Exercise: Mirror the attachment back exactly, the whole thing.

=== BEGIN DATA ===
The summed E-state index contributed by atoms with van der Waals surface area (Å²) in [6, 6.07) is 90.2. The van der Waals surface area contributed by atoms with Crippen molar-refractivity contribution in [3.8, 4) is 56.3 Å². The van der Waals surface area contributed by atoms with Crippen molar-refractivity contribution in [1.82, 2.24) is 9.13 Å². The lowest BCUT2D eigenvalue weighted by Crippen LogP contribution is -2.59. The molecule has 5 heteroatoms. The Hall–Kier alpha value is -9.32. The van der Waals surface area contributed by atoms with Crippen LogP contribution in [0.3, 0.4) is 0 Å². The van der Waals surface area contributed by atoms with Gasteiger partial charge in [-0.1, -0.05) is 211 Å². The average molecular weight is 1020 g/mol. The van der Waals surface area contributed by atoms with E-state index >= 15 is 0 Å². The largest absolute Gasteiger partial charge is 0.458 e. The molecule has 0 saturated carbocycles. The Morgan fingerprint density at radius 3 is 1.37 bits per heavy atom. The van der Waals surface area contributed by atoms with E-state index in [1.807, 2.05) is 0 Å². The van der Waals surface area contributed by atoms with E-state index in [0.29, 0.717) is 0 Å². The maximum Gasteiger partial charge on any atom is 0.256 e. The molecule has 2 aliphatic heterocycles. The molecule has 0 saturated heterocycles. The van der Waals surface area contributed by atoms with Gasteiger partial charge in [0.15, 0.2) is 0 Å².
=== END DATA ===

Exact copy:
The summed E-state index contributed by atoms with van der Waals surface area (Å²) in [6, 6.07) is 90.2. The van der Waals surface area contributed by atoms with Crippen molar-refractivity contribution in [3.8, 4) is 56.3 Å². The van der Waals surface area contributed by atoms with Crippen molar-refractivity contribution in [1.82, 2.24) is 9.13 Å². The lowest BCUT2D eigenvalue weighted by Crippen LogP contribution is -2.59. The molecule has 5 heteroatoms. The Hall–Kier alpha value is -9.32. The van der Waals surface area contributed by atoms with Crippen LogP contribution in [0.3, 0.4) is 0 Å². The van der Waals surface area contributed by atoms with Gasteiger partial charge in [-0.1, -0.05) is 211 Å². The average molecular weight is 1020 g/mol. The van der Waals surface area contributed by atoms with E-state index >= 15 is 0 Å². The largest absolute Gasteiger partial charge is 0.458 e. The molecule has 0 saturated carbocycles. The Morgan fingerprint density at radius 3 is 1.37 bits per heavy atom. The van der Waals surface area contributed by atoms with E-state index in [1.807, 2.05) is 0 Å². The van der Waals surface area contributed by atoms with E-state index in [0.29, 0.717) is 0 Å². The maximum Gasteiger partial charge on any atom is 0.256 e. The molecule has 2 aliphatic heterocycles. The molecule has 0 saturated heterocycles. The van der Waals surface area contributed by atoms with Gasteiger partial charge in [0.15, 0.2) is 0 Å².